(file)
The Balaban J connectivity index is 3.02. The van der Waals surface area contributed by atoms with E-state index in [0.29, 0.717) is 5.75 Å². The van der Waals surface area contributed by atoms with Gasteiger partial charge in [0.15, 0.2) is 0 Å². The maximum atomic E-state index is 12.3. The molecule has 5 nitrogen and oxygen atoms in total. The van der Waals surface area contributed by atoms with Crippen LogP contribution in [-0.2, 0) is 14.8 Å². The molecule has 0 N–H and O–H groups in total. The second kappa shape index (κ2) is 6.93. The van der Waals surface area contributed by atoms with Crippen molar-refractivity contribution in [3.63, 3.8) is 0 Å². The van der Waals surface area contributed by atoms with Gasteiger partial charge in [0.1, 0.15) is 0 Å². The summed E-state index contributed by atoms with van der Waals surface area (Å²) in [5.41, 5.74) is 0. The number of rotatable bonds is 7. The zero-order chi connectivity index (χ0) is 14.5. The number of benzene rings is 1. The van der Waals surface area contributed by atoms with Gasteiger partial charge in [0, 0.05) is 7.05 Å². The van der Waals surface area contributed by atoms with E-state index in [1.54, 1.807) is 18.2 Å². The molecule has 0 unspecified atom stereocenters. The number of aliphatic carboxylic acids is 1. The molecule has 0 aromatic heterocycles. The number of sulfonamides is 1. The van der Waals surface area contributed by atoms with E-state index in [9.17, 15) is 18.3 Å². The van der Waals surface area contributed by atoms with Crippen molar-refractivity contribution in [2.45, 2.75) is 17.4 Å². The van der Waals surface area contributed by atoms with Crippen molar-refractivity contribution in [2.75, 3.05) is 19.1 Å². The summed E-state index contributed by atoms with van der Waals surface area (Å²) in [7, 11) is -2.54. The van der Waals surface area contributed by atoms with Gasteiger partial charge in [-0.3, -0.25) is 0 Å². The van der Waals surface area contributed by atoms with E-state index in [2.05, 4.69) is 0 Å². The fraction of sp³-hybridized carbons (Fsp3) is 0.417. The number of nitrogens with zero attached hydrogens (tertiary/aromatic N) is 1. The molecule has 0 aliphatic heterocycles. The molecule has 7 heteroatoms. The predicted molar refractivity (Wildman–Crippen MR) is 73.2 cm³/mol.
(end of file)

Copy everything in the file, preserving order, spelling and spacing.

The Balaban J connectivity index is 3.02. The van der Waals surface area contributed by atoms with E-state index in [0.29, 0.717) is 5.75 Å². The van der Waals surface area contributed by atoms with Gasteiger partial charge in [0.15, 0.2) is 0 Å². The maximum atomic E-state index is 12.3. The molecule has 5 nitrogen and oxygen atoms in total. The van der Waals surface area contributed by atoms with Crippen LogP contribution in [-0.2, 0) is 14.8 Å². The molecule has 0 N–H and O–H groups in total. The second kappa shape index (κ2) is 6.93. The van der Waals surface area contributed by atoms with Crippen molar-refractivity contribution in [3.63, 3.8) is 0 Å². The van der Waals surface area contributed by atoms with Gasteiger partial charge in [0.1, 0.15) is 0 Å². The summed E-state index contributed by atoms with van der Waals surface area (Å²) in [5.41, 5.74) is 0. The number of rotatable bonds is 7. The zero-order chi connectivity index (χ0) is 14.5. The number of benzene rings is 1. The van der Waals surface area contributed by atoms with Gasteiger partial charge in [0, 0.05) is 7.05 Å². The van der Waals surface area contributed by atoms with E-state index in [1.54, 1.807) is 18.2 Å². The molecule has 0 unspecified atom stereocenters. The number of aliphatic carboxylic acids is 1. The molecule has 0 aromatic heterocycles. The number of sulfonamides is 1. The van der Waals surface area contributed by atoms with E-state index in [9.17, 15) is 18.3 Å². The van der Waals surface area contributed by atoms with Crippen molar-refractivity contribution in [2.45, 2.75) is 17.4 Å². The van der Waals surface area contributed by atoms with Crippen molar-refractivity contribution in [2.75, 3.05) is 19.1 Å². The summed E-state index contributed by atoms with van der Waals surface area (Å²) in [7, 11) is -2.54. The van der Waals surface area contributed by atoms with Gasteiger partial charge in [-0.3, -0.25) is 0 Å². The van der Waals surface area contributed by atoms with E-state index in [2.05, 4.69) is 0 Å². The fraction of sp³-hybridized carbons (Fsp3) is 0.417. The number of nitrogens with zero attached hydrogens (tertiary/aromatic N) is 1. The molecule has 0 aliphatic heterocycles. The molecule has 7 heteroatoms. The predicted molar refractivity (Wildman–Crippen MR) is 73.2 cm³/mol.